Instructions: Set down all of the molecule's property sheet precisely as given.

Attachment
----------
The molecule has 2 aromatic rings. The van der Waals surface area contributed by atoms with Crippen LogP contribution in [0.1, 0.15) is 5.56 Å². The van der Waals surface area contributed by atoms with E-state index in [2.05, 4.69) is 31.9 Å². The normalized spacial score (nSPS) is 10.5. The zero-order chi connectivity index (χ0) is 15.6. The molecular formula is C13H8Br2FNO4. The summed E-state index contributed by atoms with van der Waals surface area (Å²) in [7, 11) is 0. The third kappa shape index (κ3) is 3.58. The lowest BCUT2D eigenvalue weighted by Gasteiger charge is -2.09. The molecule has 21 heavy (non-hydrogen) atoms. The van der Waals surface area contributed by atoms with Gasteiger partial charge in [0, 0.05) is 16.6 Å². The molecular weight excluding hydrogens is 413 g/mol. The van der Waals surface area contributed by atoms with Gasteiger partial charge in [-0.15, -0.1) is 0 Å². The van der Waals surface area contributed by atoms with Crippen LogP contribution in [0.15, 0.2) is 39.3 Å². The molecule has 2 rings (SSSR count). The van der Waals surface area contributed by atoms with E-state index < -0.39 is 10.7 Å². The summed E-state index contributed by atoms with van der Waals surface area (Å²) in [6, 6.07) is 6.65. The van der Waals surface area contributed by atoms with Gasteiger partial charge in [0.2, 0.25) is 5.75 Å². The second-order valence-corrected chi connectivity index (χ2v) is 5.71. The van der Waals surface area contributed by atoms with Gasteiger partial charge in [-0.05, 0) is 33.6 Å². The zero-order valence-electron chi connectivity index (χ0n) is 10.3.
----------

The molecule has 2 aromatic rings. The van der Waals surface area contributed by atoms with Crippen LogP contribution in [0.1, 0.15) is 5.56 Å². The van der Waals surface area contributed by atoms with E-state index in [2.05, 4.69) is 31.9 Å². The normalized spacial score (nSPS) is 10.5. The zero-order chi connectivity index (χ0) is 15.6. The molecular formula is C13H8Br2FNO4. The summed E-state index contributed by atoms with van der Waals surface area (Å²) in [7, 11) is 0. The third kappa shape index (κ3) is 3.58. The lowest BCUT2D eigenvalue weighted by Gasteiger charge is -2.09. The molecule has 21 heavy (non-hydrogen) atoms. The van der Waals surface area contributed by atoms with Gasteiger partial charge in [0, 0.05) is 16.6 Å². The molecular weight excluding hydrogens is 413 g/mol. The van der Waals surface area contributed by atoms with Gasteiger partial charge in [-0.15, -0.1) is 0 Å². The van der Waals surface area contributed by atoms with Crippen LogP contribution in [0.15, 0.2) is 39.3 Å². The molecule has 2 rings (SSSR count). The van der Waals surface area contributed by atoms with E-state index < -0.39 is 10.7 Å². The summed E-state index contributed by atoms with van der Waals surface area (Å²) in [6, 6.07) is 6.65. The van der Waals surface area contributed by atoms with Gasteiger partial charge in [0.2, 0.25) is 5.75 Å². The second-order valence-corrected chi connectivity index (χ2v) is 5.71. The van der Waals surface area contributed by atoms with Gasteiger partial charge in [-0.05, 0) is 33.6 Å². The zero-order valence-electron chi connectivity index (χ0n) is 10.3.